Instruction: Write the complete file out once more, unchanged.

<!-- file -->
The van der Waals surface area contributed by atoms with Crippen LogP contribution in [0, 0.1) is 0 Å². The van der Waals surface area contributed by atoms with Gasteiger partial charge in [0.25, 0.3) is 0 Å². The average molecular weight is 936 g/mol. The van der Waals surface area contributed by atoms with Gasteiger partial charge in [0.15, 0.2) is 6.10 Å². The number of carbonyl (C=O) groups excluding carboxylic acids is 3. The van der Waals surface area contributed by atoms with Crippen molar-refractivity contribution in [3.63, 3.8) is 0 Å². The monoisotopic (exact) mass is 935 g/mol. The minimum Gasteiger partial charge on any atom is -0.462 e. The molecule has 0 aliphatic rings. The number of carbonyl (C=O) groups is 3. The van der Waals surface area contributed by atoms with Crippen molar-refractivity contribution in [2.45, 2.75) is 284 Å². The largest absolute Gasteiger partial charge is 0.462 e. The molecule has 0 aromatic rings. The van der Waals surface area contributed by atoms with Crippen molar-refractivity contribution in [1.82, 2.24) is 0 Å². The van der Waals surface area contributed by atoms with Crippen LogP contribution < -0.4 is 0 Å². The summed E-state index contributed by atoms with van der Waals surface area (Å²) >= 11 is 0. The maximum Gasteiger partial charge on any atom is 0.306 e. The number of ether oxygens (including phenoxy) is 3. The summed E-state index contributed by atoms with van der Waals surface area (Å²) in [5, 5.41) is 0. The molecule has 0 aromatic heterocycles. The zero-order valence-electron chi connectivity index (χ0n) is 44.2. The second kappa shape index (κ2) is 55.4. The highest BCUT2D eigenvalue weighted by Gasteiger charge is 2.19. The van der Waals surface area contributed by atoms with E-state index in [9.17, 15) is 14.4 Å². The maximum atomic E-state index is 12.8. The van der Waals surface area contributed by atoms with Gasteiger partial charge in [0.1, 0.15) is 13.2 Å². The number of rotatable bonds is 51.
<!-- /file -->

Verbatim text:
The van der Waals surface area contributed by atoms with Crippen LogP contribution in [0, 0.1) is 0 Å². The van der Waals surface area contributed by atoms with Gasteiger partial charge in [0.25, 0.3) is 0 Å². The average molecular weight is 936 g/mol. The van der Waals surface area contributed by atoms with Gasteiger partial charge in [0.15, 0.2) is 6.10 Å². The number of carbonyl (C=O) groups excluding carboxylic acids is 3. The van der Waals surface area contributed by atoms with Crippen molar-refractivity contribution in [3.63, 3.8) is 0 Å². The monoisotopic (exact) mass is 935 g/mol. The minimum Gasteiger partial charge on any atom is -0.462 e. The molecule has 0 aliphatic rings. The number of carbonyl (C=O) groups is 3. The van der Waals surface area contributed by atoms with Crippen molar-refractivity contribution in [2.45, 2.75) is 284 Å². The largest absolute Gasteiger partial charge is 0.462 e. The molecule has 0 aromatic rings. The van der Waals surface area contributed by atoms with Crippen molar-refractivity contribution in [1.82, 2.24) is 0 Å². The van der Waals surface area contributed by atoms with Crippen LogP contribution < -0.4 is 0 Å². The summed E-state index contributed by atoms with van der Waals surface area (Å²) >= 11 is 0. The maximum Gasteiger partial charge on any atom is 0.306 e. The number of ether oxygens (including phenoxy) is 3. The summed E-state index contributed by atoms with van der Waals surface area (Å²) in [5, 5.41) is 0. The molecule has 0 aromatic heterocycles. The zero-order valence-electron chi connectivity index (χ0n) is 44.2. The second kappa shape index (κ2) is 55.4. The highest BCUT2D eigenvalue weighted by Gasteiger charge is 2.19. The van der Waals surface area contributed by atoms with E-state index in [9.17, 15) is 14.4 Å². The maximum atomic E-state index is 12.8. The van der Waals surface area contributed by atoms with Gasteiger partial charge in [0.1, 0.15) is 13.2 Å². The number of rotatable bonds is 51.